Instagram Stories holds promise for unpolished material; Instagram adds a way to poll followers; Audience development with Instagram uses visual narratives to drive engagements
As some publishers find themselves having a contentious relationship with Facebook, one of the social giant’s other properties is gaining popularity. Instagram has become a new favorite engagement-driver for publishers, and today we’re looking at many finding value in this social network.
Our first story today visits The Guardian and how their Instagram strategy has evolved to focus more on unpolished video material than heavily-produced videos. Digiday reports, “Less labor-intensive posts have been introduced — static graphics or quick video explainers on news topics — [and] have proved more popular. The average completion rate for these explainers is 45 percent.”
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The article continues with the specific audience development efforts being utilized at The Guardian. “These explainers will typically be about 15 slides that delve into topics such as the Russia spy poisoning story that dominated headlines through March. The Guardian is publishing around two of these a week and plans to increase its output in coming weeks. It will also keep its Instagram Stories series such as “Fake or For Real,” which were introduced earlier this year as a method of building return viewing.”
Next, we look at a recent Instagram change that emphasizes engagement efforts for publishers and marketers using the platform. The Verge reports, “In October, Instagram added a polling feature to its ephemeral stories. Today, the company is introducing a new twist on polling with the questions sticker, which lets your friends submit questions for you to answer in a subsequent story post. Instagram says it’s a way to start conversations during moments when you don’t necessarily have a photo or video to share. In other words, it’s a way to ensure that people continue posting even if they have totally run out of content ideas.”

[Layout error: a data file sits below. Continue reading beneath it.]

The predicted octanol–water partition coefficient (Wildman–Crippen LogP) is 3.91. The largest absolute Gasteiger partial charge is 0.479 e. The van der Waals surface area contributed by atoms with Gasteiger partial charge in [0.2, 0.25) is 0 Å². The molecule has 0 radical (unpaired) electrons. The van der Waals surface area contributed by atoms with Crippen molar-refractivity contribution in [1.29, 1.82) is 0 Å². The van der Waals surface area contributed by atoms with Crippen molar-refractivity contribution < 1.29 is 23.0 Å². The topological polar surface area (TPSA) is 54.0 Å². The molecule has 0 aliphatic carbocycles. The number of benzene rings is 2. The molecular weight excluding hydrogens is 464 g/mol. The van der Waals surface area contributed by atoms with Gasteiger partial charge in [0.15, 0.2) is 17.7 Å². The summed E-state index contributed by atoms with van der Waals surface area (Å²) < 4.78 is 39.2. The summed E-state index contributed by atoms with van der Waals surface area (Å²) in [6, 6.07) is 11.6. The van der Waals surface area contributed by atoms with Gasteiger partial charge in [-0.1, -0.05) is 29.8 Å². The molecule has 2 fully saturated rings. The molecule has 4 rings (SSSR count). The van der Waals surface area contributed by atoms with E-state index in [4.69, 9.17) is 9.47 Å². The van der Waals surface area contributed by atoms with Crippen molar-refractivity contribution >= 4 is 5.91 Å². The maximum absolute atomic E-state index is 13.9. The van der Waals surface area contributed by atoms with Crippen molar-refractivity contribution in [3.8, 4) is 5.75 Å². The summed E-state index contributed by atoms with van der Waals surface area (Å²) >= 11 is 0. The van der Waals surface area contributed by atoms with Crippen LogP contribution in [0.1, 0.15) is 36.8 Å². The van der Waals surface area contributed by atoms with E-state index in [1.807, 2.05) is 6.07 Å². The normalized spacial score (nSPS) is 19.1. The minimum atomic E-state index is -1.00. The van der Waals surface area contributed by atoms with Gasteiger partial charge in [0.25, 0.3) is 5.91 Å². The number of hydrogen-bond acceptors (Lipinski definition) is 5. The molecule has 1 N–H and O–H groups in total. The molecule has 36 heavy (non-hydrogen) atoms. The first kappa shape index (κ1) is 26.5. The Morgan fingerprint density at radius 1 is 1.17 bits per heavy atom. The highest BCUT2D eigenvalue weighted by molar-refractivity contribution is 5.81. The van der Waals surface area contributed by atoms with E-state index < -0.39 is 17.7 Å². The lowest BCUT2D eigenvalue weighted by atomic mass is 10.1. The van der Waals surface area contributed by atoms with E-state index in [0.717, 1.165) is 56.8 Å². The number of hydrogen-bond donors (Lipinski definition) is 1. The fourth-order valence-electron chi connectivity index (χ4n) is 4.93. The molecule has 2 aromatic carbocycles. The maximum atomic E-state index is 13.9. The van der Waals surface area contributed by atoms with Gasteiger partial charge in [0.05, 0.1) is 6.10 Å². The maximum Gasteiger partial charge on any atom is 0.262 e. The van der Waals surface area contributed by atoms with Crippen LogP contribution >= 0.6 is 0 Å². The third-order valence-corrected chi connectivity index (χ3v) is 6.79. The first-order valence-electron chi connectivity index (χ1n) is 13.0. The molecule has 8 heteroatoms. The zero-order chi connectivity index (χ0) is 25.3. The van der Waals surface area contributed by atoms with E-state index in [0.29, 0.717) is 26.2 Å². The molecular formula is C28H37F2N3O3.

“The new feature can be found in the sticker drawer. Tap it, type out a prompt, and place it on your post. When friends see it, they can tap the sticker to send replies. Somewhat confusingly, replies will appear in the list of people who have viewed your story, which appears in the bottom-left corner of the post.”
Our last story looks at some data on Instagram strategies that have been successful. Forbes reports, “When using images of people, show their faces since that is what best conveys emotion. Instagram photos with faces are 38% more likely to be “liked” and 32% more likely to receive comments. As such, consumers who see a user-generated picture when online shopping results in 4.5% higher propensity for conversion.”
The article continues with data on selling products through Instagram. “According to a survey, at least 72% of Instagram users have bought something they first discovered on Instagram.”
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